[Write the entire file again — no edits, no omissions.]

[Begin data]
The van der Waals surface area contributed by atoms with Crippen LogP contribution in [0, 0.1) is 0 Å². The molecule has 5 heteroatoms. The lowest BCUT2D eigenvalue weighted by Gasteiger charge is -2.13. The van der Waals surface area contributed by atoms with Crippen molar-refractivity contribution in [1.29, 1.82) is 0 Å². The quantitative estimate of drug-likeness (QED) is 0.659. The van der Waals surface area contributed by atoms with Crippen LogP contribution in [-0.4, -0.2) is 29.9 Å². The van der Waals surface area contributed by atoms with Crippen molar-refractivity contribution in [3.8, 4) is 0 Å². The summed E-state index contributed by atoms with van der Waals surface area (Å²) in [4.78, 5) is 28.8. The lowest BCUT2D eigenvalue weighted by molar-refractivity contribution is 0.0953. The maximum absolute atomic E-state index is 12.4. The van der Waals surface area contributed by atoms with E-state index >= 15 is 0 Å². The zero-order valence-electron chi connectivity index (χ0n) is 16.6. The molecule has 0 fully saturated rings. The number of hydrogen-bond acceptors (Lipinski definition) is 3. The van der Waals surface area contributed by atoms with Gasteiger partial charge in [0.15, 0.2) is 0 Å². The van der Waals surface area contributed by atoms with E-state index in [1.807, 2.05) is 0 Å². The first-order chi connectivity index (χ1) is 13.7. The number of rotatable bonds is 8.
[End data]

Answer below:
The van der Waals surface area contributed by atoms with Crippen LogP contribution in [0, 0.1) is 0 Å². The molecule has 5 heteroatoms. The lowest BCUT2D eigenvalue weighted by Gasteiger charge is -2.13. The van der Waals surface area contributed by atoms with Crippen molar-refractivity contribution in [1.29, 1.82) is 0 Å². The quantitative estimate of drug-likeness (QED) is 0.659. The van der Waals surface area contributed by atoms with Crippen LogP contribution in [-0.4, -0.2) is 29.9 Å². The van der Waals surface area contributed by atoms with Crippen molar-refractivity contribution in [3.8, 4) is 0 Å². The summed E-state index contributed by atoms with van der Waals surface area (Å²) in [4.78, 5) is 28.8. The lowest BCUT2D eigenvalue weighted by molar-refractivity contribution is 0.0953. The maximum absolute atomic E-state index is 12.4. The van der Waals surface area contributed by atoms with E-state index >= 15 is 0 Å². The zero-order valence-electron chi connectivity index (χ0n) is 16.6. The molecule has 0 fully saturated rings. The number of hydrogen-bond acceptors (Lipinski definition) is 3. The van der Waals surface area contributed by atoms with Gasteiger partial charge in [0.15, 0.2) is 0 Å². The van der Waals surface area contributed by atoms with E-state index in [1.807, 2.05) is 0 Å². The first-order chi connectivity index (χ1) is 13.7. The number of rotatable bonds is 8.